Not All Syrian Doctors Become Taxi Drivers
Bygnes with a new open access publication in Journal of International Migration and Integration: Not All Syrian Doctors Become Taxi Drivers: Stagnation and Continuity Among Highly Educated Syrians in Norway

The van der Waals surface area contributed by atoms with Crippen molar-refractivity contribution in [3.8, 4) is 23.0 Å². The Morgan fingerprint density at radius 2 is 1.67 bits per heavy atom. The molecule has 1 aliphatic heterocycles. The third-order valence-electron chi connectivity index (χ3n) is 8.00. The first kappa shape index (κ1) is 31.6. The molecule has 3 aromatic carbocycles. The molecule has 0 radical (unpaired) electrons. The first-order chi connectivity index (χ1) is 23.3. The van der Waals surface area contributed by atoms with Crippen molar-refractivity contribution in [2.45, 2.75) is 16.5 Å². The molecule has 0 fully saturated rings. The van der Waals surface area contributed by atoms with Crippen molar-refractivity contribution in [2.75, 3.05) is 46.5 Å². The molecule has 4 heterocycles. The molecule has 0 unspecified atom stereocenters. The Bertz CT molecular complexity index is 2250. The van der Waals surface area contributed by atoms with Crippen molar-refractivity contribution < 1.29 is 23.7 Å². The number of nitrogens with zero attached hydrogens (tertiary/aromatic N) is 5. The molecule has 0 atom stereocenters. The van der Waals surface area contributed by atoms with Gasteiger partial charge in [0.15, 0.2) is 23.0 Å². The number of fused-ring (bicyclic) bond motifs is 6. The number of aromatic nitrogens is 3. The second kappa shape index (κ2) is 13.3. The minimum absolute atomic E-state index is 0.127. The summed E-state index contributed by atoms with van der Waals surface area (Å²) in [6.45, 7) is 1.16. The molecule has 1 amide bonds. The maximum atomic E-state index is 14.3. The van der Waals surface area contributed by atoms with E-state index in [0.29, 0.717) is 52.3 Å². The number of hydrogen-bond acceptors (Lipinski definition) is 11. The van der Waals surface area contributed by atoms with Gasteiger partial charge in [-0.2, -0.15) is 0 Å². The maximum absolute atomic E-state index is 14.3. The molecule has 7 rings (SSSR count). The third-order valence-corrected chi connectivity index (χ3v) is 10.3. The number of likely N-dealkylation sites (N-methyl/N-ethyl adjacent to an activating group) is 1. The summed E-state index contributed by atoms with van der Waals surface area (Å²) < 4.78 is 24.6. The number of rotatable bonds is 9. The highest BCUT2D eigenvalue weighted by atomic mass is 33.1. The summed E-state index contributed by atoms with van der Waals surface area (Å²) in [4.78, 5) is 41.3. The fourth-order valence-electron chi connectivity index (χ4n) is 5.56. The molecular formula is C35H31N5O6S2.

Many studies of forced migration have documented processes of deskilling and falls in status resulting from an inability to convert capital from one context to another. This article relies on qualitative interviews with highly educated individuals who arrived in Norway in the wake of the Syrian crisis. In the material, narratives of stagnation, loss and struggle against bureaucracy are highly salient and persist over time. I coin the term mobility dissonance to describe this post-migration stressor—the dissonance between physical mobility across borders and a sense of (not) going anywhere in life. By following some informants over time, this study indicates how classed resources can also represent an element of continuity through the critical life course events that forced migration entails. Descriptions of mobility dissonance are thus part of a more nuanced picture. While hopelessness and loss are very salient in the interviews, following informants over time provides lived examples of how classed resources represent an important form of continuity. Continuity refers to a counter-narrative to the riches-to-rags story often attached to resourceful forced migrants. I suggest future research to pay more attention to classed resources as a potential source of continuity through the migration process.